I have a confession to make. I love watching Dr. Drew. (If there’s anyone left out there who doesn’t know, Dr. Drew is Drew Pinsky, MD, a noted addiction medicine specialist and faculty member at USC’s medical school. Whether he’s being interviewed on CNN or appearing on his VH1 shows Celebrity Rehab with Dr. Drew or its spinoffs Sex Rehab with Dr. Drew or Sober House, it seems like the ubiquitous Dr. Drew has become America’s favorite doctor.
And I think that’s great.
Of course, I’m aware that plenty of my colleagues in the mental health field may disagree with me. They’re concerned about the exploitation of addicts and conflicts of interest, and I understand those concerns. I’m not saying they aren’t valid, but I think the value that he brings to millions of American households far outweighs them.
A big problem remains
Let’s face it: Despite years of medical and psychiatric advances, as Dr. Oldham pointed out in a previous post, a considerable amount of stigma remains. That’s a big problem because we know stigma often prevents many people who need help from getting it and we all feel its effects whether we recognize them or not.
Thanks to Dr. Drew and others like him–think Dr. Phil and the good folks at Intervention among them–millions of people, especially young people, get to see what treatment and therapy and rehab are all about. It may not always be pretty, but it’s definitely a trip. On display on just about any episode: tears, anger, fear, destructive behavior, gut-wrenching confessions, isolation and loneliness, shame, aggression and other not-quite-so-pleasant experiences.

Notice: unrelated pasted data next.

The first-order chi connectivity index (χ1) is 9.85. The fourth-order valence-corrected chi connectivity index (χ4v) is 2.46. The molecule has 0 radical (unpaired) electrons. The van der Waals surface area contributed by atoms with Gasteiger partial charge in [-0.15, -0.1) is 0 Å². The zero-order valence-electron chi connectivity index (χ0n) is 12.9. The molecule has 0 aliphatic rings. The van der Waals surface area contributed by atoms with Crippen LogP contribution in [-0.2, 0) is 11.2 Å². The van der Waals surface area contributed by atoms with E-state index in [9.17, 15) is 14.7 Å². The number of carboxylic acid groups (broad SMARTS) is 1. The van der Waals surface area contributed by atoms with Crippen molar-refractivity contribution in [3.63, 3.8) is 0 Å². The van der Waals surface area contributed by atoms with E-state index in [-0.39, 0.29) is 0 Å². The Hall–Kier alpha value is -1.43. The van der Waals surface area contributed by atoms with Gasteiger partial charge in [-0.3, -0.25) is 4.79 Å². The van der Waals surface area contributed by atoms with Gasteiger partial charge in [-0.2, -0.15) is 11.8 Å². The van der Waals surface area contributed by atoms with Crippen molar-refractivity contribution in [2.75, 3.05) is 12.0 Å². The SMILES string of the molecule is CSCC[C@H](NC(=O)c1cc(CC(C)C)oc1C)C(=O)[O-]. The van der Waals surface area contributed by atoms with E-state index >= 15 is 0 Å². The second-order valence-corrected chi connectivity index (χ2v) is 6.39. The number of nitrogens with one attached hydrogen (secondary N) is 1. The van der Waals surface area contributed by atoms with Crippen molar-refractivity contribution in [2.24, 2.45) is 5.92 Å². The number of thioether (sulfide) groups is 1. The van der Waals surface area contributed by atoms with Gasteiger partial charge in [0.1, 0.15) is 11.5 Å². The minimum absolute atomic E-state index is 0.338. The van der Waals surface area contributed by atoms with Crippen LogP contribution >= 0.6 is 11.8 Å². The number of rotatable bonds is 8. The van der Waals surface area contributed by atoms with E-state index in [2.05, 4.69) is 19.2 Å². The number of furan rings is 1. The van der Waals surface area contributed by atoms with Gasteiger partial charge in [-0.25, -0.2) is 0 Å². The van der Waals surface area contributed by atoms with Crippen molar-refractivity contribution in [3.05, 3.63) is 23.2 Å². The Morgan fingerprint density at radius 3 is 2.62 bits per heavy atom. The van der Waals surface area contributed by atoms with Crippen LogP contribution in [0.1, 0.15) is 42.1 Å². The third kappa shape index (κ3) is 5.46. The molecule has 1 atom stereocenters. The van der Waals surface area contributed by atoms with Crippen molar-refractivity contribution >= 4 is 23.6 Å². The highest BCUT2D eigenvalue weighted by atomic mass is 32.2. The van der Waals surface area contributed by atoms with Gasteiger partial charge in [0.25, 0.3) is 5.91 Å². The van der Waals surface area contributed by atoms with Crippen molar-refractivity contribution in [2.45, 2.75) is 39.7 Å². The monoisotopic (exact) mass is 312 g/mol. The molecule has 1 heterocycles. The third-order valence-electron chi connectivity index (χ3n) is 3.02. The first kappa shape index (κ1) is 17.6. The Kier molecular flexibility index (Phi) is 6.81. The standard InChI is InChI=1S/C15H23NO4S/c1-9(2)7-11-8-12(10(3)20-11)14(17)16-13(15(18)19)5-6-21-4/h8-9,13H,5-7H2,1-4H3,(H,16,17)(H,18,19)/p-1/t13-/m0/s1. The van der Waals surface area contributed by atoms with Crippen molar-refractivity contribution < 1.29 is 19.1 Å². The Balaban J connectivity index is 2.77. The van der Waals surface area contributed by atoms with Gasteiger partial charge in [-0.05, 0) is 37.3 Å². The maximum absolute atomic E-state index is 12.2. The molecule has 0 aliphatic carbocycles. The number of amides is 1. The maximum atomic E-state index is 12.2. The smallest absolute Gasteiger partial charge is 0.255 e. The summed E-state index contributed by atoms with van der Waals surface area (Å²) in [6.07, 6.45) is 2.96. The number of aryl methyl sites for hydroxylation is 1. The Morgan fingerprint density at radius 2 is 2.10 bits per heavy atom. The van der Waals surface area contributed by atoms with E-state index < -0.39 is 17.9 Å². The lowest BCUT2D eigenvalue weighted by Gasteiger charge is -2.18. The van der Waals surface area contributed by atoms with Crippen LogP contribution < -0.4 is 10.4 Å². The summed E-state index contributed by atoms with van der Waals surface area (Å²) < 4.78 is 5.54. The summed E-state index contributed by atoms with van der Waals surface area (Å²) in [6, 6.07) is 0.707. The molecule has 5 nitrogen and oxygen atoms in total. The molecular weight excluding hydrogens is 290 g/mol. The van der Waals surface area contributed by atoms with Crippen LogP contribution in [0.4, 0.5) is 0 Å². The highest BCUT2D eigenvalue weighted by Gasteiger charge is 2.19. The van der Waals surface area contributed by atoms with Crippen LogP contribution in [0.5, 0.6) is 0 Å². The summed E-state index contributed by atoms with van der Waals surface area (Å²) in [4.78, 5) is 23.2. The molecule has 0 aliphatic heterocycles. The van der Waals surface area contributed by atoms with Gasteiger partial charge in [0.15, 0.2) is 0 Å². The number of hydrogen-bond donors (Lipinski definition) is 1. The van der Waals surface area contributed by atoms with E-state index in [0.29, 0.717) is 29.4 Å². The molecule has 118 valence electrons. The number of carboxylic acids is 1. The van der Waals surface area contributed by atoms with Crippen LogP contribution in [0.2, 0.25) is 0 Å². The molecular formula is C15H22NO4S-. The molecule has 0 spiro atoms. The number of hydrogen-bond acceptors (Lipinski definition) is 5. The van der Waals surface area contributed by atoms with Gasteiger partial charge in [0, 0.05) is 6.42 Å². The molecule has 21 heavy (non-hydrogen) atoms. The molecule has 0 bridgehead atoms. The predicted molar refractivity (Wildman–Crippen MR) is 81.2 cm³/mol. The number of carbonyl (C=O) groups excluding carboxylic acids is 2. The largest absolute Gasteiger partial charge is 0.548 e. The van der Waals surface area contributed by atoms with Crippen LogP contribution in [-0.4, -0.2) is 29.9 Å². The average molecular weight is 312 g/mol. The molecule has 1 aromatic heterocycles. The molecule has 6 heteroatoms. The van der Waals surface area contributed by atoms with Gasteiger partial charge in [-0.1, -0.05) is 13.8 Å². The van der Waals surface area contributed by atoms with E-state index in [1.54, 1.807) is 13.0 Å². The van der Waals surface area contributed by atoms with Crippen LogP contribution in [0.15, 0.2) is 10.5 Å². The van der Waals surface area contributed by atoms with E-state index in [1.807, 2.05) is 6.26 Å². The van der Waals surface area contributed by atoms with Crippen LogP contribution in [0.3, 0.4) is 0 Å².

You know what else makes for great television drama? All those other things viewers get to see as well: hope newly discovered, the recognition and acknowledgement that sobriety feels good, honesty, joy, contentment and peace, self-acceptance, forgiveness–not just of others but of oneself, too–strength, the power of relationships, along with other wonderful and wondrous emotions and discoveries.
A public service
Each episode amounts to what I consider a public service. Showcasing real people, even if they are celebrities (yes, even B-list celebrities), with very real and significant problems demonstrates that that lots of other people have to deal with similarly tough issues that viewers at home may be facing. Demystifying the process that gets addicts and others with mental illness from A to Z opens the door for people to feel free to seek help. There’s no doubt in my mind that stigma related to addiction and mental illness is reduced as a result.
You’ve probably heard the saying “you’re only as sick as your secrets.” Isn’t it time we applied the same concept to stigma? By coming clean about mental illness and addiction, whether in the privacy of our homes or on national television, we have the chance, like the celebrities on Dr. Drew’s shows, to prove to ourselves and to others that healing and wholeness are indeed possible.
I ♥ Dr. Drew for showing us the way.
(For those who might be interested in learning more about Dr. Drew, I recommend this recent article from the New York Times Magazine.)
Editor’s note: For more on why Dr. Oxford ♥ Dr. Drew, see part 2 of her post.